Either way, I’m convinced that fintech & insurtech will co-exist with the legacy players for a long time. One will not necessarily overtake the other. I don’t believe in replacing the legacy players – they perform extremely well. We try to find ways to exist with them.
Maybe the biggest business model innovation in the last thirty years was SaaS – a fundamental new way to deliver and sell software. Do you see similar things happening in fintech? Innovations that really opend the entire industry.
Let’s look at blockchain technology for instance. It’s interesting in theory and it has many use cases, but in practice, it makes little sense in insurance. In the end, you don’t use tech for tech, there has to be a business application. Right now, blockchain doesn’t have that yet.
You’d need a live blockchain that costs a fortune for something you can do with a regular API. It’s an amazing technology and you’ll find entrepreneurs who’ll fund it, but it’s all trial and error at this stage.
In our sector, it eventually all comes down to marrying insurance, legal, and tech. You have to find the right business model and combine it with the right technology. At Qover, we’re good at coordinating legal and insurance. Thus, an API makes sense.
Any tech in particular that you’re watching closely?
For sure, artificial intelligence. We haven’t implemented AI at Qover yet, but it is a logical next step. What’s more important is that you need data and enough training methods to implement it. Either way, we’ll be using it at Qover quite extensively in the upcoming years. Not necessarily to automate things completely, but rather as a tool to support us both internally and externally, to enhance people.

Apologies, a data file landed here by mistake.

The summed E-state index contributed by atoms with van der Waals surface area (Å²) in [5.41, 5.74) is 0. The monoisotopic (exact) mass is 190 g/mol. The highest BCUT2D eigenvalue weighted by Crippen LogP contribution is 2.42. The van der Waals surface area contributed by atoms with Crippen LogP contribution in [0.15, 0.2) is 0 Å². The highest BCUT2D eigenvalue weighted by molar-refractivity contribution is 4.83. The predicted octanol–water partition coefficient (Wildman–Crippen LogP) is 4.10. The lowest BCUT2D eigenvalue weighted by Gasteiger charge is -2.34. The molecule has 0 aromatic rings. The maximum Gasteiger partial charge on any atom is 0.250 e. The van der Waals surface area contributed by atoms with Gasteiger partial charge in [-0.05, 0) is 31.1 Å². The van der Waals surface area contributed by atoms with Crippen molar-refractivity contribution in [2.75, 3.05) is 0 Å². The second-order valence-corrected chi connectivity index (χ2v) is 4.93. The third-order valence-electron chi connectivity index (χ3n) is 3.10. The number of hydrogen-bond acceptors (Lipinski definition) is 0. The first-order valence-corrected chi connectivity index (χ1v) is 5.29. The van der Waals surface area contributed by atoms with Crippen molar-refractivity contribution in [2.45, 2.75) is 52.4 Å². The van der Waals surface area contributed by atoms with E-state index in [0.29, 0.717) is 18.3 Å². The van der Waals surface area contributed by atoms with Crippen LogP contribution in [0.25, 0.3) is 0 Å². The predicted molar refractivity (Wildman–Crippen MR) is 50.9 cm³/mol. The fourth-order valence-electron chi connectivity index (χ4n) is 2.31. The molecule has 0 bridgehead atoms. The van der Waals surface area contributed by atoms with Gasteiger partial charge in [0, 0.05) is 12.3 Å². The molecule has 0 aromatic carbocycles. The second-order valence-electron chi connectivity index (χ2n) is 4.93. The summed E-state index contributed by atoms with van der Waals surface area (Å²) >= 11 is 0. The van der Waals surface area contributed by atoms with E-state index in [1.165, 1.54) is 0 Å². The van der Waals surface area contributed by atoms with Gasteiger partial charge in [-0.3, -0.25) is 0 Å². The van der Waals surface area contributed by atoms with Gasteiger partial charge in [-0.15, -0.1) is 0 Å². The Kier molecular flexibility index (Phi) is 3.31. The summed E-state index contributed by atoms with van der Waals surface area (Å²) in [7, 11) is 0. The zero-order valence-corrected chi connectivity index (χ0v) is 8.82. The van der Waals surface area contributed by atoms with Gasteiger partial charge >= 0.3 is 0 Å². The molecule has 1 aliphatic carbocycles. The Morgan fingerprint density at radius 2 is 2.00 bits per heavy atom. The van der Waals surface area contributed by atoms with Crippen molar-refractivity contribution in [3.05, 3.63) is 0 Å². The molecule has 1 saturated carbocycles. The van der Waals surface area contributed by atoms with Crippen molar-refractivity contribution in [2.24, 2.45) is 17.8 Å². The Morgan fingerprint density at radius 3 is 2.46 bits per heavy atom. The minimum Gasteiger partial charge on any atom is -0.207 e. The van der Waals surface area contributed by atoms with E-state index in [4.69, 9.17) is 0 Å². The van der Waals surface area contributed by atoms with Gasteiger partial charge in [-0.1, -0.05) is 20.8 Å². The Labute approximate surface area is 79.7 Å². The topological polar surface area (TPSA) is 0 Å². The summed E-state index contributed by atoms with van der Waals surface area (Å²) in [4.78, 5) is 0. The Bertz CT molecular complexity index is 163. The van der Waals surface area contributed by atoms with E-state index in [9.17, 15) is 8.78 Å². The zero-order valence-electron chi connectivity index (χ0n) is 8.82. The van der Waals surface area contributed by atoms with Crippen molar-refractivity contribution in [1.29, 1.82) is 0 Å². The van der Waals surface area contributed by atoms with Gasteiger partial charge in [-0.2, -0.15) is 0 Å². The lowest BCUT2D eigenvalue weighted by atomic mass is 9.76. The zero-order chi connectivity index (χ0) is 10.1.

Do you consider the following things as a hype or as a real futureproof concept?
Aha, the “Meta of Mark” (Zuckerberg).
A couple of weeks ago, I gave a pitch in the Metaverse. It was the most absurd, surreal, ‘doesn’t make any sense’ type of experience I’ve ever had, and I pitch Qover ten times a day. So right now, I just don’t see it.
In the gaming world it makes sense, but to bring real-life relationships up there? Maybe Zuckerberg sees something I don’t, but to pitch it in the Metaverse was strange. There is no interaction possible with the audience, it was so fake, and it felt wrong.
Besides, there is simply no point to entering the Metaverse. That’s how bad the quality is. You want to leave as soon as you’ve entered.
I don’t have any competency to speak about it, but, as a society, we should go for it. If I had a say in the debate, I would put my money into fusion power.
Self-driving cars vs eVTOLS
Look, flying cars are bullshit, for sure. You don’t want flying drones everywhere. Just think of the noise everywhere. Self-driving cars, on the other hand? Yes, they will come, and faster than you expect. I think self-driving cars will be great.
If you were to start your career today, which company would you join?
I would join Qover. (laughs)
And apart from that?
If I were young and had to start my career all over, I would join a company that’s somewhere in Series A, close to Series B phase. Where you’re still among the first sixty employees, and you get in right before that hypergrowth kicks in. That’s the sweet spot, I think.
Who (BE/EU) would you like to start a company with if you had the chance?
I would try something new with my co-founder.
Working with Cresco
Cresco are extremely good at their job. You know, they have the power of experience in an area where few people have that knowledge. A fundraising process, for instance, is a very specific type of negotiation. In our world, you’re dealing not just with a counterparty, but also with an ecosystem, and that requires another way of thinking. Cresco feels a responsibility towards the ecosystem, not just the client. The ecosystem has to work for everyone. Cresco understands that on a very deep level.